Bernie Madoff and the warden at his federal prison may have something in common. Except Bernie didn’t have the Justice Department backing him and a nearly unlimited supply of taxpayers whose paychecks he could tap into to keep the money flowing.
You see, when I first got to the Federal Bureau of Prisons MCC New York facility, which is curiously located in Park Row, Manhattan on some of the most expensive real estate in the world, it seemed that nearly all of the mid-level bureaucrats there were quite sure of when the warden would retire – almost down to the exact day. And he hadn’t yet announced his retirement nor been at the facility for very long.
You see, there’s been a sizable list of wardens at that facility, and certain other places in the Federal Bureau of Prisons (FBOP) system, who retire a conspicuously short time into the gig before collecting lavish lifelong federal pensions, which appear to be derived in an unduly disproportionate extent from the paychecks of the taxpayers rather than from the bureau’s sound financial management of employee contributions.
Here’s how the system works and what perhaps needs to change.
Like many public employee pension systems, the yearly retirement payout for a given worker at the FBOP is not actually based on the total amount, which they paid into the system across their entire career. That would be fair, make common sense, and, one would hope, lead to the fiscal solvency of the pension fund, at least as long as it’s properly managed.
Instead, the yearly payout for a given FBOP retiree is based on their 3 highest years of salary. Once again, this is not uncommon in the public sector and it often leads to lavish golden parachutes, which have frequently become the subject of public scrutiny, especially when newly-promoted top earners retire shortly into their latest role and then collect disproportionately far more out of the pension system than it seems that their contributions could have produced in the first place, leaving taxpayers to make up the difference.
However, for its favorite wardens and other high-ranking officials, the Federal Bureau of Prisons appears to be taking things at least one step further.
You see, unlike state and local public sector agencies, the FBOP is a national organization with a nationwide footprint. And it pays higher cost of living adjustments to wardens who operate facilities in expensive parts of the country, like for possible examples, Park Row Manhattan or South Slope downtown Brooklyn.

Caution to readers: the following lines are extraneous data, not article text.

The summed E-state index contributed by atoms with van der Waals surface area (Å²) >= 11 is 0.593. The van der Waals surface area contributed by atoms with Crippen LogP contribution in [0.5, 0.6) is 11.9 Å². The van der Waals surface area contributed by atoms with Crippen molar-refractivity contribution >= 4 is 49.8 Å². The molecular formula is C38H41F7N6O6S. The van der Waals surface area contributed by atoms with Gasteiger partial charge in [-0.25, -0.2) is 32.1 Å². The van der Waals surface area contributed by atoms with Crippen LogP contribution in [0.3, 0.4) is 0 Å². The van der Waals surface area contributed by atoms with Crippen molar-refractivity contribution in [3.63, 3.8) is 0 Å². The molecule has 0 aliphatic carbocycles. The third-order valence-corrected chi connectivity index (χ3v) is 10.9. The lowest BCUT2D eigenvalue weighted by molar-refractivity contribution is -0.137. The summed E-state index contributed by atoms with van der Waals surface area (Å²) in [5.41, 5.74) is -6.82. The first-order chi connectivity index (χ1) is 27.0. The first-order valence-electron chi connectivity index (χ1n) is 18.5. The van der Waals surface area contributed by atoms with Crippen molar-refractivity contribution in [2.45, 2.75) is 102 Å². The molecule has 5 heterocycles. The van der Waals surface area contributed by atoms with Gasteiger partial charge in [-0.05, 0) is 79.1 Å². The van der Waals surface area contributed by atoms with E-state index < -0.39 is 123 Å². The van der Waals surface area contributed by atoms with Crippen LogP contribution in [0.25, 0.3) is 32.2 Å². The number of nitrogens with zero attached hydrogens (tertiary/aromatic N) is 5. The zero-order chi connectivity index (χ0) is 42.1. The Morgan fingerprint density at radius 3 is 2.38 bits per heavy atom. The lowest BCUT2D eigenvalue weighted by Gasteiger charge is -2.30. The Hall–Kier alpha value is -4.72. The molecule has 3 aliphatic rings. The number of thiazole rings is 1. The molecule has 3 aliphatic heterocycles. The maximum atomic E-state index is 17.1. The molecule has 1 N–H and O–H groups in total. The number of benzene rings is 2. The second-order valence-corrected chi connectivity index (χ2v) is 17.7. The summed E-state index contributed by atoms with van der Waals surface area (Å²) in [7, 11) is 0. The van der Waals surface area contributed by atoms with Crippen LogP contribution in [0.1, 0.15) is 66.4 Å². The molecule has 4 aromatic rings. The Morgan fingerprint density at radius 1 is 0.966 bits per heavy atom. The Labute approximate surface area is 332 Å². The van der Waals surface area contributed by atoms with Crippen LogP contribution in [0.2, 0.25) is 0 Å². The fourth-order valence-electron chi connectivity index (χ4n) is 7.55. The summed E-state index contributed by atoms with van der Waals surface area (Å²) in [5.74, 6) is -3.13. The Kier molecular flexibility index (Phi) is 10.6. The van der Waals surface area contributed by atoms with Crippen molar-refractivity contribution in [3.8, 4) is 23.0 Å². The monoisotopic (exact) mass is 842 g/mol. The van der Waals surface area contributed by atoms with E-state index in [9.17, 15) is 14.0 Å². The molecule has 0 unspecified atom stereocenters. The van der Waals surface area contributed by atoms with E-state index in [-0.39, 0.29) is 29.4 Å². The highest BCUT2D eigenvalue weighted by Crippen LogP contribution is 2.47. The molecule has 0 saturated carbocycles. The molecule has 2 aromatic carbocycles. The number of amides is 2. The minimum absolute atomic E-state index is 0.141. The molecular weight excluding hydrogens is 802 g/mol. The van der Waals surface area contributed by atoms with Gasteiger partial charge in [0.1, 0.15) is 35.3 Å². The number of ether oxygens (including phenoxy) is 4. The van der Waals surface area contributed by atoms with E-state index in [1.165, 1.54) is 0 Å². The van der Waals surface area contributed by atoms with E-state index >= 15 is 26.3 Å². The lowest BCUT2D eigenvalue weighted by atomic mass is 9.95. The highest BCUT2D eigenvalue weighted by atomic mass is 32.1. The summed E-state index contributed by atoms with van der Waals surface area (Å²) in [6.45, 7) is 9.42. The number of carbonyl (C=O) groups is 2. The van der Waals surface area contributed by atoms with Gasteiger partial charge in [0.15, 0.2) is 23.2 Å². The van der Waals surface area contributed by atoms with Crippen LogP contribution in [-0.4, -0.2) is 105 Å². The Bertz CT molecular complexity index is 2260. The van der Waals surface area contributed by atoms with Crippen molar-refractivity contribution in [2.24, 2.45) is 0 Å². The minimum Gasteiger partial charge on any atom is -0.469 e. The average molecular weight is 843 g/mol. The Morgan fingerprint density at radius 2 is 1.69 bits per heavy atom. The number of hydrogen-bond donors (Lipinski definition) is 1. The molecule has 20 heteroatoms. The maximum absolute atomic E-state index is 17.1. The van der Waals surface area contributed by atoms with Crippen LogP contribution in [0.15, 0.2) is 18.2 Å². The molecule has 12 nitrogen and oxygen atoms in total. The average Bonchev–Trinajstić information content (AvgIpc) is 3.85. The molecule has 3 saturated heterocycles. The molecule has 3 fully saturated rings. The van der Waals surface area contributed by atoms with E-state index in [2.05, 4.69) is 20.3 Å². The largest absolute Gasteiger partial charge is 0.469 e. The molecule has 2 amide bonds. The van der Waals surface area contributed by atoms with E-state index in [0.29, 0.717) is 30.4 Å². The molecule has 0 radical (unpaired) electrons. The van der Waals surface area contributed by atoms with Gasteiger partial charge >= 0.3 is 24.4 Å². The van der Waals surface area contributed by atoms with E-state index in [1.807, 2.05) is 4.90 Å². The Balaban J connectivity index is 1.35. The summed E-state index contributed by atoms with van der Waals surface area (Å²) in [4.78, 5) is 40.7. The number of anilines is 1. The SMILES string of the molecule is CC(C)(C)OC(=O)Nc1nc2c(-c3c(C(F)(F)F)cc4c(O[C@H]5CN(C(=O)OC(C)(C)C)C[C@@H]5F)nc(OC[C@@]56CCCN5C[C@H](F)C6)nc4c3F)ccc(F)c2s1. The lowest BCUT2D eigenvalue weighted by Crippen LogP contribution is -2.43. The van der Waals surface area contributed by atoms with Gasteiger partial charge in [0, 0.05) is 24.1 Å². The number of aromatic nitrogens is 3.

So, perhaps it shouldn’t come as much of a surprise that many of these facilities, which are also money pits in a multitude of other ways and which have frequently proved very problematic for the bureau to operate, tend to see wardens who come from other parts of the country and who stay on the job for just long enough to max out their federal pensions.
This leads to questions about the seemingly inevitable shortfall in any Ponzi-like scheme where the withdrawals will exceed the available funds. For instance, how much of any such difference has been siphoned out of the pockets of taxpayers and for how long has this been happening?
My team is issuing federal Freedom of Information Act (FOIA) requests in an effort to find out.
Further, the timing may be very good to ask these questions now. Very recently federal prison reform was the subject of a rare, successful, bipartisan bill which passed both houses to seemingly thunderous applause emanating from both sides of the aisle and that was just before incredibly poor management at the highest levels of the Federal Bureau of Prisons and its Metropolitan Detention Center (MDC) in expensive downtown Brooklyn led to yet another homegrown humanitarian crisis in one of the wealthiest cities in the world.
Somehow, an electrical fire led to a week-long blackout and loss of heat and hot water during a cold snap in a northeast winter. It seems this was only possible due to the blatant disregard of years-old calls for random, unannounced surprise audits and inspections of all the FBOP facilities in the region.
Yet, despite apparent on-the-job performance like the above, Warden Herman Quay stands to retire with a full federal pension which may have been enhanced by gaming FBOP’s retirement system. Did he deserve that job as a warden at such a high-profile facility? Is he competent to handle it?
Or was Warden Quay moved here for other reasons, leaving the inmates and the American public to pay the price through blackouts, tax dollars, and the tarnishing of America’s image abroad when it comes to humanitarian standards?
The author, Martin Gottesfeld, is an Obama-era federal political prisoner and conservative journalist. He wrote this article in “the hole” at MDC Brooklyn, into which he was thrown upon his arrival at the facility on Friday, February 15th, 2019, ten days after the aforementioned blackout. Warden Quay now claims that he is keeping Gottesfeld in “the hole” due to so-called “security concerns.” However, there are reasons to doubt Quay’s word in light of the dishonesty demonstrated during the blackout, not to mention his likely desire to keep his pension despite the millions of tax dollars which may be spent on the lawsuits originating during his tenure.
Warden Quay did not immediately respond to a request for comment as to whether he plans to reimburse taxpayers.
The Federal Bureau of Prisons did not immediately respond to a request for comment as to whether Warden Quay was transferred to MDC Brooklyn to maximize his pension and whether it is considering firing him.